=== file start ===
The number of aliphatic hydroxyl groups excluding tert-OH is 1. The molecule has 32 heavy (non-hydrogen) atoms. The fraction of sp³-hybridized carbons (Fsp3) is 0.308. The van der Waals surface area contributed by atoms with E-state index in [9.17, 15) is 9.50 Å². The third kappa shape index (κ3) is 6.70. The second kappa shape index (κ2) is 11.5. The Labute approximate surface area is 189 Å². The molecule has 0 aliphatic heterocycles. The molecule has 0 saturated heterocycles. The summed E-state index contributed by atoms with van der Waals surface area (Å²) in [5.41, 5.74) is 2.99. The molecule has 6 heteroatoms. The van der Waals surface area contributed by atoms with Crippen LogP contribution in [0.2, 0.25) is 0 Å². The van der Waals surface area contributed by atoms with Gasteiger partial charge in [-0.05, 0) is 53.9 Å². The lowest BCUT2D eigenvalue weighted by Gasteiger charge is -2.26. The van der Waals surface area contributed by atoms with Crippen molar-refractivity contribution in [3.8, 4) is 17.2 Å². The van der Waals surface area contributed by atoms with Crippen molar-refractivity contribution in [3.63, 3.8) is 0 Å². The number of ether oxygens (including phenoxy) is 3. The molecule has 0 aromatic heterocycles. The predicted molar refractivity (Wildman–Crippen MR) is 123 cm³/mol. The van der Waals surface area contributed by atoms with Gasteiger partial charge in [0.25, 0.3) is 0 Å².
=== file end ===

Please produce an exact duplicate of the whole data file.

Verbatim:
The number of aliphatic hydroxyl groups excluding tert-OH is 1. The molecule has 32 heavy (non-hydrogen) atoms. The fraction of sp³-hybridized carbons (Fsp3) is 0.308. The van der Waals surface area contributed by atoms with E-state index in [9.17, 15) is 9.50 Å². The third kappa shape index (κ3) is 6.70. The second kappa shape index (κ2) is 11.5. The Labute approximate surface area is 189 Å². The molecule has 0 aliphatic heterocycles. The molecule has 0 saturated heterocycles. The summed E-state index contributed by atoms with van der Waals surface area (Å²) in [5.41, 5.74) is 2.99. The molecule has 6 heteroatoms. The van der Waals surface area contributed by atoms with Crippen LogP contribution in [0.2, 0.25) is 0 Å². The van der Waals surface area contributed by atoms with Gasteiger partial charge in [-0.05, 0) is 53.9 Å². The lowest BCUT2D eigenvalue weighted by Gasteiger charge is -2.26. The van der Waals surface area contributed by atoms with Crippen molar-refractivity contribution in [3.8, 4) is 17.2 Å². The van der Waals surface area contributed by atoms with Crippen molar-refractivity contribution in [3.63, 3.8) is 0 Å². The number of ether oxygens (including phenoxy) is 3. The molecule has 0 aromatic heterocycles. The predicted molar refractivity (Wildman–Crippen MR) is 123 cm³/mol. The van der Waals surface area contributed by atoms with Gasteiger partial charge in [0.25, 0.3) is 0 Å².